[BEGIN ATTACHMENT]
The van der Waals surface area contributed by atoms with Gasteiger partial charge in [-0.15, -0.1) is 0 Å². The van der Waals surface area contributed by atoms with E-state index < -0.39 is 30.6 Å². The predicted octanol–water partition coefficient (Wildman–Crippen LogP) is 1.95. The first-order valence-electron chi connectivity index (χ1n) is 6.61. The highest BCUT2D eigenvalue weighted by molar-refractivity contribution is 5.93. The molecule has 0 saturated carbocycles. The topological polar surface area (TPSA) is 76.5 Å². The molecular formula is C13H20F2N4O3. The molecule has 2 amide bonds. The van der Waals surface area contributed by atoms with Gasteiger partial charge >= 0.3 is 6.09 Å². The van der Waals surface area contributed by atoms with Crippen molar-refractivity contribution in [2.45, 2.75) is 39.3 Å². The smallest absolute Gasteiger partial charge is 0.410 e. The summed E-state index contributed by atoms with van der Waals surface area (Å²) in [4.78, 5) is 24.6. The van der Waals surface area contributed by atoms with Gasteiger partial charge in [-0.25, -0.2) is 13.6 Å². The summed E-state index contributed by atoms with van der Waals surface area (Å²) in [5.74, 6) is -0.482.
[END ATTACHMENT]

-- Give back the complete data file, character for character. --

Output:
The van der Waals surface area contributed by atoms with Gasteiger partial charge in [-0.15, -0.1) is 0 Å². The van der Waals surface area contributed by atoms with E-state index < -0.39 is 30.6 Å². The predicted octanol–water partition coefficient (Wildman–Crippen LogP) is 1.95. The first-order valence-electron chi connectivity index (χ1n) is 6.61. The highest BCUT2D eigenvalue weighted by molar-refractivity contribution is 5.93. The molecule has 0 saturated carbocycles. The topological polar surface area (TPSA) is 76.5 Å². The molecular formula is C13H20F2N4O3. The molecule has 2 amide bonds. The van der Waals surface area contributed by atoms with Gasteiger partial charge >= 0.3 is 6.09 Å². The van der Waals surface area contributed by atoms with Crippen molar-refractivity contribution in [2.45, 2.75) is 39.3 Å². The smallest absolute Gasteiger partial charge is 0.410 e. The summed E-state index contributed by atoms with van der Waals surface area (Å²) in [4.78, 5) is 24.6. The van der Waals surface area contributed by atoms with Gasteiger partial charge in [-0.25, -0.2) is 13.6 Å². The summed E-state index contributed by atoms with van der Waals surface area (Å²) in [5.74, 6) is -0.482.